Declaring an array, and initializing it is good. Doing it in loop isn't. Every time loop is called, the array will be re-initialized. Oops, there goes the persistence you were trying to achieve. Move this to the top of the sketch (before setup).

Code: [Select]
                       switchState[0] = LOW; //store the state in array


Why? You never reference switchState again.

I used switchState in all me code, because the thing being pressed isn't a button. It's a switch. Buttons hold shirts closed. Switches pass, or not, trains and electric current. Now, I know that this is simply a matter of semantics, but if I suggest that you create an array called switchState, and you prefer to call it buttonState, that's fine. As long as you change ALL references to switchState to buttonState.

The xth position of switchState (or buttonState, if you prefer) needs to be set to buttonset at the end of the for loop, regardless of what value buttonset has or what value switchState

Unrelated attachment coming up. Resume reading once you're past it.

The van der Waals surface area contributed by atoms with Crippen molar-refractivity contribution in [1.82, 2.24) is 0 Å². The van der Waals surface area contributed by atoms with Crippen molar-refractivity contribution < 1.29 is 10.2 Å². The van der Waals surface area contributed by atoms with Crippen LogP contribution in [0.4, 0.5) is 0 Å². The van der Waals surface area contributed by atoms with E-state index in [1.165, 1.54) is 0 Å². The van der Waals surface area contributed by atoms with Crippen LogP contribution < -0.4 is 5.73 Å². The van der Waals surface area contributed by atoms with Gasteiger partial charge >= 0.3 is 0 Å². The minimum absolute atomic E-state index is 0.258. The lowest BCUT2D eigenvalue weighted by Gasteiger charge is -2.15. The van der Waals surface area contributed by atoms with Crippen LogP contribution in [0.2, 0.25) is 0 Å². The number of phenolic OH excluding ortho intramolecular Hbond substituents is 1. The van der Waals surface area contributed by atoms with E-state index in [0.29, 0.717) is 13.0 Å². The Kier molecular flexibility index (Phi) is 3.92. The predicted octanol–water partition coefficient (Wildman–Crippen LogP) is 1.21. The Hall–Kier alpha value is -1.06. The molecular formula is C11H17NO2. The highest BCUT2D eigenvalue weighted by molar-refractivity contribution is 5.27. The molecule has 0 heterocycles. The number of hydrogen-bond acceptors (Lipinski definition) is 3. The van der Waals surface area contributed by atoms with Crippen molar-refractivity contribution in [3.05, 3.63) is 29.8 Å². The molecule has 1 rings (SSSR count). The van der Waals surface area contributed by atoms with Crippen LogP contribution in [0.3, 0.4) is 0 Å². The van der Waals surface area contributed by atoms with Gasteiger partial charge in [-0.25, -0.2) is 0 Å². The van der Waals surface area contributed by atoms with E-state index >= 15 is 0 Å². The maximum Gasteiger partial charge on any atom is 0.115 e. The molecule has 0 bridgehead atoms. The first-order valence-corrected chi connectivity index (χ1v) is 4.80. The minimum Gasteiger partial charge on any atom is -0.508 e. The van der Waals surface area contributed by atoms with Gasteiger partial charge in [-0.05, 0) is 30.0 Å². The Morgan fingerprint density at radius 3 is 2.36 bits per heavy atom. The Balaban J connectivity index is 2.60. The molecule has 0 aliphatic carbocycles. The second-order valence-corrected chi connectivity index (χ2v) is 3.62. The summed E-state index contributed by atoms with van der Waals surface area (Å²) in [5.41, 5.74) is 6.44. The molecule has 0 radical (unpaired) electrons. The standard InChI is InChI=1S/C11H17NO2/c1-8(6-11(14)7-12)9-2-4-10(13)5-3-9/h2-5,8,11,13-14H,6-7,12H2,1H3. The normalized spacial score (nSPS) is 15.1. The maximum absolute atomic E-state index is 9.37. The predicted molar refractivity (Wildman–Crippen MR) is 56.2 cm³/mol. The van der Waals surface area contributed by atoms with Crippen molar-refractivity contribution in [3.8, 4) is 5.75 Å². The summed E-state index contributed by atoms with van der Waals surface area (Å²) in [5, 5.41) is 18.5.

• has. Otherwise, on the next pass through loop, we can't compare buttonset against the previous value, because we might not have stored the previous value.

    Now, for the syntax errors.

    Code: [Select]
         for(int tones[3] = 0; tones[3] < 3; tones[3]++)


    The first part of the for loop statement is an initialization statement. A variable, tones[3] is declared, and initialized to 0. Well, tones[3] is not a valid variable name. It is a valid name for an array that can hold three values, but that is not what you want here. You want:

    Code: [Select]
      for(int t = 0; t < 3; t++)

    Next, you have three blocks of code that loop like this:
    Code: [Select]
               if (tones[0] > 0)
               {
                     digitalWrite(speakerpin1, HIGH);
                     delayMicroseconds(tones[0]);
                     digitalWrite(speakerpin1, LOW);
                     delayMicroseconds(tones[0]);
               }


    Suppose that the earlier for loop was correct, and that I had been holding two switches down - the 1st and third ones. At the end of the first for loop, tones[0] = NOTE_C4, tones[1] = 0, and tones[2] = NOTE_E4.

    Now, you are going to make three passes through this loop. On the first pass, you are going to play notes NOTE_C4 and NOTE_E4, because tones=[0] and tones[2] are not 0. On the second pass, you are going to play the same notes again, because the values in tones haven't changed. On the third pass, you are going to play the same two notes again.

    You want one block of code, with t as the array index:
    Code: [Select]
               if (tones[t] > 0)
               {